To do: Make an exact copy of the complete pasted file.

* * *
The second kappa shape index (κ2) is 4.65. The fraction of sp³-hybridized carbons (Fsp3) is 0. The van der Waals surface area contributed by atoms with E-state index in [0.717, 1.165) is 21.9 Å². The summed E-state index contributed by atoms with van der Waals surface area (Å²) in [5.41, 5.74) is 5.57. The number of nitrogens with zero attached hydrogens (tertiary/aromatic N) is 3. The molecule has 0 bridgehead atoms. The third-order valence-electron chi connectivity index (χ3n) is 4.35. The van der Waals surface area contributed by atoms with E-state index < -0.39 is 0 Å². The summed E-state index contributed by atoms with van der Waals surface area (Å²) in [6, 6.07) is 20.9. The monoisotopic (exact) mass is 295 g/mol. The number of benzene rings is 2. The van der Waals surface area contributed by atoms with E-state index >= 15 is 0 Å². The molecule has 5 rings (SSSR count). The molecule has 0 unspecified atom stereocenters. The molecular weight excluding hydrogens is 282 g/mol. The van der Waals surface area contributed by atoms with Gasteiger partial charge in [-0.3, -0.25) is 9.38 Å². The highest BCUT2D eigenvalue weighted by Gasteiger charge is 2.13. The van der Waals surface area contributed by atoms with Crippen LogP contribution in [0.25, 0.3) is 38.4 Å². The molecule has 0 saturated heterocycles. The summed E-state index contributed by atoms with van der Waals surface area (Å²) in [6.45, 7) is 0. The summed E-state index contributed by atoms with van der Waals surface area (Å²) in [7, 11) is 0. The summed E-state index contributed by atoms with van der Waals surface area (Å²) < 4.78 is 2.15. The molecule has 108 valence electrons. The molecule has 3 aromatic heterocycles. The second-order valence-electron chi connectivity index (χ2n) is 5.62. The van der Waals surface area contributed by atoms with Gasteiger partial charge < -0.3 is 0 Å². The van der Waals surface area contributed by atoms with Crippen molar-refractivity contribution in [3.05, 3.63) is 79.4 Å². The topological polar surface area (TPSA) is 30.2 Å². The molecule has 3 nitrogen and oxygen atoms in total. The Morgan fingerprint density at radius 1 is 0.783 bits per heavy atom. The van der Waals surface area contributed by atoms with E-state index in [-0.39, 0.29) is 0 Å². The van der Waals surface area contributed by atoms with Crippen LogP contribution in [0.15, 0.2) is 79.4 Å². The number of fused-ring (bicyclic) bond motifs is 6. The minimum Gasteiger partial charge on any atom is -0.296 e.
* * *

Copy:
The second kappa shape index (κ2) is 4.65. The fraction of sp³-hybridized carbons (Fsp3) is 0. The van der Waals surface area contributed by atoms with E-state index in [0.717, 1.165) is 21.9 Å². The summed E-state index contributed by atoms with van der Waals surface area (Å²) in [5.41, 5.74) is 5.57. The number of nitrogens with zero attached hydrogens (tertiary/aromatic N) is 3. The molecule has 0 bridgehead atoms. The third-order valence-electron chi connectivity index (χ3n) is 4.35. The van der Waals surface area contributed by atoms with E-state index < -0.39 is 0 Å². The summed E-state index contributed by atoms with van der Waals surface area (Å²) in [6, 6.07) is 20.9. The monoisotopic (exact) mass is 295 g/mol. The number of benzene rings is 2. The van der Waals surface area contributed by atoms with E-state index >= 15 is 0 Å². The molecule has 5 rings (SSSR count). The molecule has 0 unspecified atom stereocenters. The molecular weight excluding hydrogens is 282 g/mol. The van der Waals surface area contributed by atoms with Gasteiger partial charge in [-0.3, -0.25) is 9.38 Å². The highest BCUT2D eigenvalue weighted by Gasteiger charge is 2.13. The van der Waals surface area contributed by atoms with Crippen LogP contribution in [0.25, 0.3) is 38.4 Å². The molecule has 0 saturated heterocycles. The summed E-state index contributed by atoms with van der Waals surface area (Å²) in [6.45, 7) is 0. The summed E-state index contributed by atoms with van der Waals surface area (Å²) in [7, 11) is 0. The summed E-state index contributed by atoms with van der Waals surface area (Å²) < 4.78 is 2.15. The molecule has 108 valence electrons. The molecule has 3 aromatic heterocycles. The second-order valence-electron chi connectivity index (χ2n) is 5.62. The van der Waals surface area contributed by atoms with Gasteiger partial charge < -0.3 is 0 Å². The van der Waals surface area contributed by atoms with Crippen molar-refractivity contribution in [3.05, 3.63) is 79.4 Å². The topological polar surface area (TPSA) is 30.2 Å². The molecule has 3 nitrogen and oxygen atoms in total. The Morgan fingerprint density at radius 1 is 0.783 bits per heavy atom. The van der Waals surface area contributed by atoms with E-state index in [-0.39, 0.29) is 0 Å². The van der Waals surface area contributed by atoms with Crippen LogP contribution in [0.15, 0.2) is 79.4 Å². The number of fused-ring (bicyclic) bond motifs is 6. The minimum Gasteiger partial charge on any atom is -0.296 e.